Amos Humiston

Amos Humiston
Born (1830-04-26)April 26, 1830
Owego, New York[1]:2
Died July 1, 1863(1863-07-01) (aged 33)
Gettysburg, Pennsylvania
39°49′55″N 77°13′43″W / 39.83203°N 77.22869°W / 39.83203; -77.22869 (Amos Humiston memorial marker)[2]
Buried at Gettysburg National Cemetery, NY Section B, grave 14[3]
(now "Section O")[4]
Allegiance United States of America
Service/branch United States Army
Union Army
Years of service 1862–1863
Rank Sergeant
Unit Company C, 154th New York Volunteer Infantry

American Civil War

Relations Spouse: Philinda Humiston
Children: Franklin, Alice, Frederick[5]
Descendants: David H. Kelley[5] &
     Allan Lawrence Cox[6]

Amos Humiston (April 26, 1830 – July 1, 1863) was a Union soldier who died in the Battle of Gettysburg.

Civil War

Humiston served in the Union Army and was killed in action during the American Civil War on the Gettysburg Battlefield, dying with his children's image that his wife had mailed to him months earlier.[7]:69 A local girl found the image, and Dr. John Francis Bourns saw it at the girl's father's tavern and subsequently publicized the image:[8] "wounded, he had laid himself down to die. In his hands … was an ambrotype containing the portraits of three small children … two boys and a girl ... nine, seven and five years of age, the boys being respectively the oldest and youngest of the three. The youngest boy is sitting in a high chair, and on each side of him are his brother and sister. The eldest boy's jacket is made from the same material as his sister's dress ... [It is] desired that all papers in the country will draw attention [so] the family … may come into possession of it" (The Philadelphia Inquirer, October 19, 1863).[9]

Image used to identify Humiston.

Humiston's wife in Portville, New York—who hadn't received a letter from her husband since the Battle of Gettysburg—responded to the photograph's description in the American Presbyterian of October 29. She subsequently confirmed the image[7] after Bourns sent her a carte de visite copy of the image.[5] Bourns took the original image to Humiston's widow.[7]

The family subsequently resided at the "National Homestead at Gettysburg" (opened October 1866) for 3 years until the widow remarried, when they relocated to Massachusetts.[7]:70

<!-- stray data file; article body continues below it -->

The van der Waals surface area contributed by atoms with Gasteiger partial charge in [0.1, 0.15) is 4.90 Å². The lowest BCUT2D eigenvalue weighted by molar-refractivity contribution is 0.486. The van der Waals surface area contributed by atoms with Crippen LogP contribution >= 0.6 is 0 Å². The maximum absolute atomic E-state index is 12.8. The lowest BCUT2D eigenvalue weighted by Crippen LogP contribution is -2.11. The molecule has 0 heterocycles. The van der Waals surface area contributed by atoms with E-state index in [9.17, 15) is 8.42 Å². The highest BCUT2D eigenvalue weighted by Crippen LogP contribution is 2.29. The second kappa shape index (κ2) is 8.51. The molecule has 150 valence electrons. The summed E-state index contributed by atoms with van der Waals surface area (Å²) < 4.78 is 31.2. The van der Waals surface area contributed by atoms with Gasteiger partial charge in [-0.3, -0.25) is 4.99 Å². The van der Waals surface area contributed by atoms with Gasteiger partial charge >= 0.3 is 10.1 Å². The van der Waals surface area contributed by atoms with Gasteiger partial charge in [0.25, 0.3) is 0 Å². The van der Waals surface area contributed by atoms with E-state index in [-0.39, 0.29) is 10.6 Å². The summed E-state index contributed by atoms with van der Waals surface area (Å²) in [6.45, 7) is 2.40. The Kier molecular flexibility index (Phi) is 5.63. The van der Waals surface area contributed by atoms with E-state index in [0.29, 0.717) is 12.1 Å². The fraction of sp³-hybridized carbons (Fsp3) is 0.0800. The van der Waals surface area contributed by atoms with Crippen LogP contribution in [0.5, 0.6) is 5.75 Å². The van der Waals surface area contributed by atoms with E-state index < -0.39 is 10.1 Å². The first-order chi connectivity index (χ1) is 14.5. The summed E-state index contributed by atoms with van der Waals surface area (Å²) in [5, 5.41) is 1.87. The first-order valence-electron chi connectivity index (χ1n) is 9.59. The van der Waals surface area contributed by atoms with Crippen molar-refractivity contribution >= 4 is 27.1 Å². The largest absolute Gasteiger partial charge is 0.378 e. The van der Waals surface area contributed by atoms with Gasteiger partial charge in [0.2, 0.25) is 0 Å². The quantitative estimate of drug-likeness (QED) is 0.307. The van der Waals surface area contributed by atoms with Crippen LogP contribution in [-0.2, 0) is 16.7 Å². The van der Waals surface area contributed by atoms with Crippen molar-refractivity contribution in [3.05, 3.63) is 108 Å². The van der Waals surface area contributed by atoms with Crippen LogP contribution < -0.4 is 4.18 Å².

After numerous postbellum retellings and a 1993 memorial regarding the story at Gettysburg, Pennsylvania,[10] historian Mark H. Dunkelman published Humiston's 1999 biography using Humiston's war letters—including a May 1863 poem of how Humiston missed his family.[1]


  1. 1 2 Dunkelman, Mark H. (1999). Gettysburg's Unknown Soldier: The Life, Death, and Celebrity of Amos Humiston. Greenwood Publishing Group. ISBN 0-275-96294-6. LCCN 98-40342. The American Presbyterian revealed the identification of Amos Humiston on November 19 ... [Humiston] rested in his unknown's grave on Judge Samuel Russell's lot. ... the Gettysburg Compiler carried the story of the identification on November 30 (The lot of the "Hon. S. R. Russell" was used for Pennsylvania College's 1887 Glatfelter Hall.)
  2. Swain, Craig (April 14, 2009). "Amos Humiston" ( webpage, marker 17964). Retrieved 2011-08-31.
  3. Maj. Gen. O.O. Howard (1867). "List of Names". Revised Report Made to the Legislature of Pennsylvania, Soldier's National Cemetery, at Gettysburg. Harrisburg, Pennsylvania: Singerly & Myers, State Printers. p. 69. Retrieved 2015-01-17. Sergt. Amos Hummiston [sic].
  4. "Amos Humiston". Find a Grave. Retrieved 2008-10-30. "Sergt. A. Humiston" on gravestone.
  5. 1 2 3 Morris, Errol (March 29 – April 2, 2009). "Whose Father Was He?: Part One] ([ Part Two)". New York Times. Within a few days the ambrotype came into the possession of Benjamin Schriver, a tavern keeper in the small town of Graeffenburg,[sic] about 13 miles west of Gettysburg. … Four men on their way to Gettysburg were forced to stop at Schriver’s Tavern when their wagon broke down. They heard the tale of the fallen soldier and saw the photograph of the children. One of them, Dr. J. Francis Bourns, External link in |title= (help)
  6. Third Friday Wine website entry
  7. 1 2 3 4 Reef, Catharine. Alone in the World: Orphans and Orphanages in America. read the account in November 1863 [and suspected they were] their children, Frank, Alice, and Fred, ages eight, six, and four.
  8. "Amos Humiston: Union Soldier Who Died at the Battle of Gettysburg". June 12, 2006. Archived from the original on 2008-03-16. Retrieved 2011-08-31. After seeing to it during his stay in Gettysburg that the soldier's grave was well marked, Dr. Bourns returned to his Philadelphia home, where he put his [publicity] plan into action.
  9. "Whose Father Was He?". The Philadelphia Inquirer. October 19, 1863. “The children, two boys and a girl, are, apparently, nine, seven, and five [sic] years of age… The youngest boy is sitting in a high chair, and on each side of him are his brother and sister. The eldest boy’s jacket is made from the same material as his sister’s dress.” (quoted by Morris)
  10. "The Children of the Battlefield". The Battle of Gettysburg - Wednesday, July 1, 1863. This modest marker rests upon the site where, several days later, a Gettysburg civilian found a then anonymous Union soldier
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